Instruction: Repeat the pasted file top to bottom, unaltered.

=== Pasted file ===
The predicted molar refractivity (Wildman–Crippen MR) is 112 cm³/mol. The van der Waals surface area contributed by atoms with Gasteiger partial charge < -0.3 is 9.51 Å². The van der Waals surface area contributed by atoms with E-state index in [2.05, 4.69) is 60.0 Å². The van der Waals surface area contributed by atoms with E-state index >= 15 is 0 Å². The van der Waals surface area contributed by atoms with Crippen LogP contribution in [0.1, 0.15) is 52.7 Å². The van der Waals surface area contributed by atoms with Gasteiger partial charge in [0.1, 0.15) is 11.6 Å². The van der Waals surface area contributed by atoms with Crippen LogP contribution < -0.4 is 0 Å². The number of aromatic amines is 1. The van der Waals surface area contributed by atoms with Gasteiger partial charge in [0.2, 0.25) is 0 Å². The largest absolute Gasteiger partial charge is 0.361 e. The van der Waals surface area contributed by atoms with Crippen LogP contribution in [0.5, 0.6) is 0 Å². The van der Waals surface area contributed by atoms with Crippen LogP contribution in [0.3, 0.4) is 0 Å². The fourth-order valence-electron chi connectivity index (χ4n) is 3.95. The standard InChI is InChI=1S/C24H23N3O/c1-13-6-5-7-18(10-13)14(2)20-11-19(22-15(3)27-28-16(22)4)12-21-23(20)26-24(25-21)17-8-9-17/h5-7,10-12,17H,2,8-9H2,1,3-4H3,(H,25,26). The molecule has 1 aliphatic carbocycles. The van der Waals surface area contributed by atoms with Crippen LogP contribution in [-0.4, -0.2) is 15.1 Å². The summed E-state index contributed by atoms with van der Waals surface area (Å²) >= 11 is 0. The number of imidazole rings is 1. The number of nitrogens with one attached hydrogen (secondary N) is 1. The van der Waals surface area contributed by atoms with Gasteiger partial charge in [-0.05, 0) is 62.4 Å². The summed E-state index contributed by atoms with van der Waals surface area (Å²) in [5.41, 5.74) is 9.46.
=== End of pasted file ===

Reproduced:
The predicted molar refractivity (Wildman–Crippen MR) is 112 cm³/mol. The van der Waals surface area contributed by atoms with Gasteiger partial charge < -0.3 is 9.51 Å². The van der Waals surface area contributed by atoms with E-state index in [2.05, 4.69) is 60.0 Å². The van der Waals surface area contributed by atoms with E-state index >= 15 is 0 Å². The van der Waals surface area contributed by atoms with Crippen LogP contribution in [0.1, 0.15) is 52.7 Å². The van der Waals surface area contributed by atoms with Gasteiger partial charge in [0.1, 0.15) is 11.6 Å². The van der Waals surface area contributed by atoms with Crippen LogP contribution < -0.4 is 0 Å². The number of aromatic amines is 1. The van der Waals surface area contributed by atoms with Gasteiger partial charge in [0.2, 0.25) is 0 Å². The largest absolute Gasteiger partial charge is 0.361 e. The van der Waals surface area contributed by atoms with Crippen LogP contribution in [0.5, 0.6) is 0 Å². The van der Waals surface area contributed by atoms with Crippen LogP contribution in [0.3, 0.4) is 0 Å². The fourth-order valence-electron chi connectivity index (χ4n) is 3.95. The standard InChI is InChI=1S/C24H23N3O/c1-13-6-5-7-18(10-13)14(2)20-11-19(22-15(3)27-28-16(22)4)12-21-23(20)26-24(25-21)17-8-9-17/h5-7,10-12,17H,2,8-9H2,1,3-4H3,(H,25,26). The molecule has 1 aliphatic carbocycles. The van der Waals surface area contributed by atoms with Crippen LogP contribution in [-0.4, -0.2) is 15.1 Å². The summed E-state index contributed by atoms with van der Waals surface area (Å²) >= 11 is 0. The number of imidazole rings is 1. The number of nitrogens with one attached hydrogen (secondary N) is 1. The van der Waals surface area contributed by atoms with Gasteiger partial charge in [-0.05, 0) is 62.4 Å². The summed E-state index contributed by atoms with van der Waals surface area (Å²) in [5.41, 5.74) is 9.46.